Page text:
iXBT Labs - Computer Hardware in Detail






ASRock 890GX Extreme3 Motherboard

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  • CPU: AMD Phenom II X4 810
  • RAM: 2 x 2GB Apacer DDR3-1333 CL9 9-9-9-24-1T for Socket AM3 boards; 2 x 2GB GoodRAM PRO DDR2-1066 CL5 5-5-5-15-2T for Socket AM2+ boards
  • HDD: Seagate Barracuda 7200.10 (SATA, 7200rpm)
  • Graphics card: ATI RADEON HD4850, 512 MB GDDR3
  • PSU: AcBel ATX-550CA-AB8FB
  • OS: Windows Vista SP1 64-bit, Catalyst 9.2, latest chipset drivers


  • 7-Zip 4.65 x64
  • WinRAR 3.80
  • XviD 1.2.1
  • x264 r1129 x64
  • FarCry 2 (Ranch Medium)
  • Crysis (DX10, HOCbenchmark, VGA test, built-in demo)
  • Devil May Cry 4 (built-in benchmark)
  • World in Conlict (built-in benchmark)

To assess performance we measure time required to archive a 297MB set of 277 files of various types and convert a 636MB MPEG2 video using XviD and x264. We also measure frames per second in game demos. In FarCry 2 we run tests in 4 modes: low, medium, high and very high quality. The first three modes imply the aforesaid quality level, 1280x720 resolution, DX9 rendering, High Performance. The last mode implies: 1680x1050 resolution, Very High setting for both graphics and system, DX10 rendering. In Crysis we also use 4 modes at 1024x768 and 1280x1024 and run tests at Low and High quality in each mode. In Devil May Cry 4 we run two tests: 1280x720 (High DX9) and 1680x1050 (Super High DX10). In World in Conlict we run test in 4 modes: 1280x720 Low, 1280x720 Medium, 1680x1050 High, 1680x1050 Very High.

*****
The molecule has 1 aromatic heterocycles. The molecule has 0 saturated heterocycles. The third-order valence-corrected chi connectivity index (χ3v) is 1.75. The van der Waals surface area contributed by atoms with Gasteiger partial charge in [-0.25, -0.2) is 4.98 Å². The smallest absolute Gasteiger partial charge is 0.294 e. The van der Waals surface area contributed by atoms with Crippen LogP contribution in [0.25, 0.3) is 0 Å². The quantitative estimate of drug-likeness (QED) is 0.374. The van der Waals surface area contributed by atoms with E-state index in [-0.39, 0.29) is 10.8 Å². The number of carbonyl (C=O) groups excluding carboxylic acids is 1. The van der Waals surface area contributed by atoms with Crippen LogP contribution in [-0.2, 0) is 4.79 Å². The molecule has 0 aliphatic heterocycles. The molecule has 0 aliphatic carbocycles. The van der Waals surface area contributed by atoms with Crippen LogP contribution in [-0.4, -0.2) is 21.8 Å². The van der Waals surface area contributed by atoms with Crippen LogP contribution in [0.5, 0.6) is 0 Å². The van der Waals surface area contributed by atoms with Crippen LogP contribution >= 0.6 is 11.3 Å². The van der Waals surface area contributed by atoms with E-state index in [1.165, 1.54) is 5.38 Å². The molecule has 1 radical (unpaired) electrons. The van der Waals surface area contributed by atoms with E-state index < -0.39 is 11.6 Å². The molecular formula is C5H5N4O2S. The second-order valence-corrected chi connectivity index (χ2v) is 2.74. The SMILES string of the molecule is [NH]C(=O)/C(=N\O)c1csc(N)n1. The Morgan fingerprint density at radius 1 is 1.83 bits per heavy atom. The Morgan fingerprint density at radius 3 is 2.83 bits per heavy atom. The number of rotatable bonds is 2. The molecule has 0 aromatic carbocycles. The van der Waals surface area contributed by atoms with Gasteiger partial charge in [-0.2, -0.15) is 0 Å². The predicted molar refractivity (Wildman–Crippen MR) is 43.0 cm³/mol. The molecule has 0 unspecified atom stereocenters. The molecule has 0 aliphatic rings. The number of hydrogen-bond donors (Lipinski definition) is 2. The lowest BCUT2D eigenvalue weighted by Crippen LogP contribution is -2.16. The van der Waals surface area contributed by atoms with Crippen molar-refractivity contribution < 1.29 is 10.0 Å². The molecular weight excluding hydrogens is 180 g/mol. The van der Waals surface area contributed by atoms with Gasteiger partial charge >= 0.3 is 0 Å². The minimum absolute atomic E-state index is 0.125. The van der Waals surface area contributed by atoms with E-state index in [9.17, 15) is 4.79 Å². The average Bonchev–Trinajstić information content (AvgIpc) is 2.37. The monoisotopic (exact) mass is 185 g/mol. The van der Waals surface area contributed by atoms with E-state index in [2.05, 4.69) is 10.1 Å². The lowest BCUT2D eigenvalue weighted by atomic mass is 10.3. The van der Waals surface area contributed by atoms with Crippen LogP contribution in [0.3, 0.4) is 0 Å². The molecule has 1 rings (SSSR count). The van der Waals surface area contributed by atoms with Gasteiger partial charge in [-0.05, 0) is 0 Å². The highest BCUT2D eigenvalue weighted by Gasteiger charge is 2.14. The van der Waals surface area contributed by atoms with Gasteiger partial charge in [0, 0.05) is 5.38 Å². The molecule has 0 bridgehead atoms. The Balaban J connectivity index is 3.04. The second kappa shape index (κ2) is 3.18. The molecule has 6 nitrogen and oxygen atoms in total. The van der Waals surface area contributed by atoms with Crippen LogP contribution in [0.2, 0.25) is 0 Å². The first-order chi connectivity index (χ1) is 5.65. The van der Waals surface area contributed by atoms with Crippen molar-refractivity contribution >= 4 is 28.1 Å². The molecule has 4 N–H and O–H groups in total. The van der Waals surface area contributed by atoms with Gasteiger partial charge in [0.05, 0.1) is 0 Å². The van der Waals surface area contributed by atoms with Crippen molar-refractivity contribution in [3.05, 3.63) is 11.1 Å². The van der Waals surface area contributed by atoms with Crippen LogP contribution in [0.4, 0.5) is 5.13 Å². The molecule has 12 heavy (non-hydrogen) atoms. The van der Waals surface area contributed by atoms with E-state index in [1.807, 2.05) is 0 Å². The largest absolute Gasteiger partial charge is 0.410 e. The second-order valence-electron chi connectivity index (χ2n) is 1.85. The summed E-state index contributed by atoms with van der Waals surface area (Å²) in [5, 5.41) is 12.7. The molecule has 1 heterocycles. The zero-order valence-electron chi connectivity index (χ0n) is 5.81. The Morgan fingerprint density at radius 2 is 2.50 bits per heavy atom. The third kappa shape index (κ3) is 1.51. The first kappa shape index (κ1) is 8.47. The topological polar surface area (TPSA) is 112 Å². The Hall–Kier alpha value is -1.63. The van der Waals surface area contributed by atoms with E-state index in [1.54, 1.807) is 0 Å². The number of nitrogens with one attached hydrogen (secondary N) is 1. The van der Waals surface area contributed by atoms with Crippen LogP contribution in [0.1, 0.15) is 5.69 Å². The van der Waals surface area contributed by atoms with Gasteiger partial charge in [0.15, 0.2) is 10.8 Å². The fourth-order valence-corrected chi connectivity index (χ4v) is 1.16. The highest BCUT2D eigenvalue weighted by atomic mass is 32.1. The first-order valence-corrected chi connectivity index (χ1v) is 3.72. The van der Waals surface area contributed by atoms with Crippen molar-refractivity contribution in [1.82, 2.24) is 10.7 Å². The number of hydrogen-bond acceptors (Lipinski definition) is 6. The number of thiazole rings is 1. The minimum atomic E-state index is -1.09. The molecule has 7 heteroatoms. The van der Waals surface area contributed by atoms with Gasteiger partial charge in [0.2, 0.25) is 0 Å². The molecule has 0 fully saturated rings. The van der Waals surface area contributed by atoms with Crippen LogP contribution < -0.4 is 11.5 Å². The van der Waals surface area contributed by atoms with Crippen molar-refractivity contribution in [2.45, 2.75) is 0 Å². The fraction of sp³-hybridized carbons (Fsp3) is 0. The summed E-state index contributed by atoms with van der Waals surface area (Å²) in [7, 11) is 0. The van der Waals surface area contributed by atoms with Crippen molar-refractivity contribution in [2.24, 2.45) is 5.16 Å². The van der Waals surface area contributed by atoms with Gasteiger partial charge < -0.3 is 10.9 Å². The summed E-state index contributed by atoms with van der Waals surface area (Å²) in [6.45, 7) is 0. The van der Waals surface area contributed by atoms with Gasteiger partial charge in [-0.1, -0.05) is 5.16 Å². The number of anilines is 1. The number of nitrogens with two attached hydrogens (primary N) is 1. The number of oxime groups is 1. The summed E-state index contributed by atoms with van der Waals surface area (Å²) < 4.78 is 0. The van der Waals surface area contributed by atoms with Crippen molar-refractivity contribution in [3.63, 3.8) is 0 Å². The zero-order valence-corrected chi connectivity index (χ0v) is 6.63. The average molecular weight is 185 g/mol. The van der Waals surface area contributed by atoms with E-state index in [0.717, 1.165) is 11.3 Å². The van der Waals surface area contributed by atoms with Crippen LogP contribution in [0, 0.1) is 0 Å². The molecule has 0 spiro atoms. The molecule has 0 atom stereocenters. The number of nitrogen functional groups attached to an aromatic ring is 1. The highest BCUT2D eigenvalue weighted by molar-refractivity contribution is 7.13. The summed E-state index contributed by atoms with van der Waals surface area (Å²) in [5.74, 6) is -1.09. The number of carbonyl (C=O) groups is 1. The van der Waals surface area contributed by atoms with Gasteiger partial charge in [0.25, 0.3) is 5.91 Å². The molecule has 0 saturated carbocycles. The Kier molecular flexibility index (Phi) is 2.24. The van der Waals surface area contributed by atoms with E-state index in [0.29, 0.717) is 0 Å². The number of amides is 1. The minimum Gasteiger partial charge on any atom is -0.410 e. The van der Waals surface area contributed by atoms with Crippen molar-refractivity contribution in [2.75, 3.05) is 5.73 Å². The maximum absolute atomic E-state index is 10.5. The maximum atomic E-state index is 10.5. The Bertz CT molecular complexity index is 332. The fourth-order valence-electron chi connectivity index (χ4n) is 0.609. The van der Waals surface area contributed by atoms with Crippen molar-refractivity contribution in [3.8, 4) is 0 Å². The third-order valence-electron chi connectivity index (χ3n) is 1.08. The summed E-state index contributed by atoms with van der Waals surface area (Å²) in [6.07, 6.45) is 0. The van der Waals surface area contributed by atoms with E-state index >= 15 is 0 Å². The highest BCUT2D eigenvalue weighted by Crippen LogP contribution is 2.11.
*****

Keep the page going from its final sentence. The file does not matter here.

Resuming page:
It's obvious which modes should be used with integrated graphics and which, with discrete graphics. Note that if a motherboard has no integrated graphics, performance tests are only used to check for serious layout or BIOS flaws and can be reduced to minimum. Vice versa, performance tests are indicative for motherboards with integrated graphics. And if a certain motherboard review lacks certain details, we might add respective test results to make up for it.

To assess capabilities of a motherboard and its BIOS, we overclock test CPUs (which ones depends on board's market segment) to a stable maximum with the help of Zalman CNPS9700 AM2 and Cooler Master Hyper Z600 coolers. At that we use all motherboard features, like CPU core voltage adjustments and, if needed, bus multiplier and clock adjustments (Hyper-Transport, CPU NB, etc.) For RAM we select a clock rate typical for this class of modules by adjusting its multiplier, or clock rate needed to maximize CPU core clock rate. The stability of an overclocked machine is assessed in Windows Vista with the help of AMD OverDrive stability test (all tests are run for 5 minutes). Note that since overclocking potential somewhat varies from one board to another, we are not focused on finding board's exact overclocking potential accurate to 1MHz. We just try to find out if a board hampers in CPU overclocking (due to insufficient voltage stabilizer power, etc.) and see how it performs in atypical modes, including automatic BIOS recovery in cases of overclocking issues (not requiring CMOS reset) and such.

Power consumption is assessed in the light-load mode (with text editor running) and in the heavy-load mode (FarCry 2, high quality, 1280x720). Processor's standard power-saving features are enabled. Also if a board has proprietary power-saving features, we examine their efficiency separately.

BIOS overclocking settings Availability Notes
Memory timings +  
Memory frequency + DDR3-800 to DDR3-1600
HT bus frequency (multiplier) +  
CPU reference frequency + 150MHz to 500MHz
CPU multiplier + Cores and CPU NB
Core unlocking + In BIOS
CPU voltage + 0.60V to 1.75V (CPU)
0.60V to 1.75V (CPU NB)
2.56V to 2.70V (CPU VDDA)
Memory voltage + 0.987V to 1.995V
Graphics core frequency + 350MHz to 2000MHz
Graphics core voltage + 1.108V to 1.794V
Video buffer frequency + DDR3-533 to DDR3-1700
Video buffer voltage + 1.5V to 1.8V
HT bus voltage + 1.20V to 1.82V
Southbridge voltage + 1.10V to 1.40V

The BIOS adjustment ranges of CPU voltage, as well as some other parameters, depend on the given processor. We publish the results of our AMD Phenom II X4 810. We used BIOS 1.8 released on April 28, 2010.